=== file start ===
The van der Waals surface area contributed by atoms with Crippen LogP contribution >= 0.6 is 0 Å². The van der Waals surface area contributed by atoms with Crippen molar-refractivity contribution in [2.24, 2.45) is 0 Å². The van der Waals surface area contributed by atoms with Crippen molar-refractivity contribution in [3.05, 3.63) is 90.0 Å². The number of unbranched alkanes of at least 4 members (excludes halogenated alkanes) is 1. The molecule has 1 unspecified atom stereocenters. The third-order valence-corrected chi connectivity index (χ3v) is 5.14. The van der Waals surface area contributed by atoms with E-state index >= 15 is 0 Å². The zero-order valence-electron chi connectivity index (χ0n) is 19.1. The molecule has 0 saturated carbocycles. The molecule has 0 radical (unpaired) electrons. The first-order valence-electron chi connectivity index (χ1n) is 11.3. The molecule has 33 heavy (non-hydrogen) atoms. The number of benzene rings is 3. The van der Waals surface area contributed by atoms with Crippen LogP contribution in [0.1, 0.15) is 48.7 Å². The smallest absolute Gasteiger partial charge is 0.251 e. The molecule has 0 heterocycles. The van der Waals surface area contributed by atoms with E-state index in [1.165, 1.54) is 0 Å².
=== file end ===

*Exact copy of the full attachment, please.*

The van der Waals surface area contributed by atoms with Crippen LogP contribution >= 0.6 is 0 Å². The van der Waals surface area contributed by atoms with Crippen molar-refractivity contribution in [2.24, 2.45) is 0 Å². The van der Waals surface area contributed by atoms with Crippen molar-refractivity contribution in [3.05, 3.63) is 90.0 Å². The number of unbranched alkanes of at least 4 members (excludes halogenated alkanes) is 1. The molecule has 1 unspecified atom stereocenters. The third-order valence-corrected chi connectivity index (χ3v) is 5.14. The van der Waals surface area contributed by atoms with E-state index >= 15 is 0 Å². The zero-order valence-electron chi connectivity index (χ0n) is 19.1. The molecule has 0 saturated carbocycles. The molecule has 0 radical (unpaired) electrons. The first-order valence-electron chi connectivity index (χ1n) is 11.3. The molecule has 33 heavy (non-hydrogen) atoms. The number of benzene rings is 3. The van der Waals surface area contributed by atoms with Crippen LogP contribution in [0.1, 0.15) is 48.7 Å². The smallest absolute Gasteiger partial charge is 0.251 e. The molecule has 0 heterocycles. The van der Waals surface area contributed by atoms with E-state index in [1.165, 1.54) is 0 Å².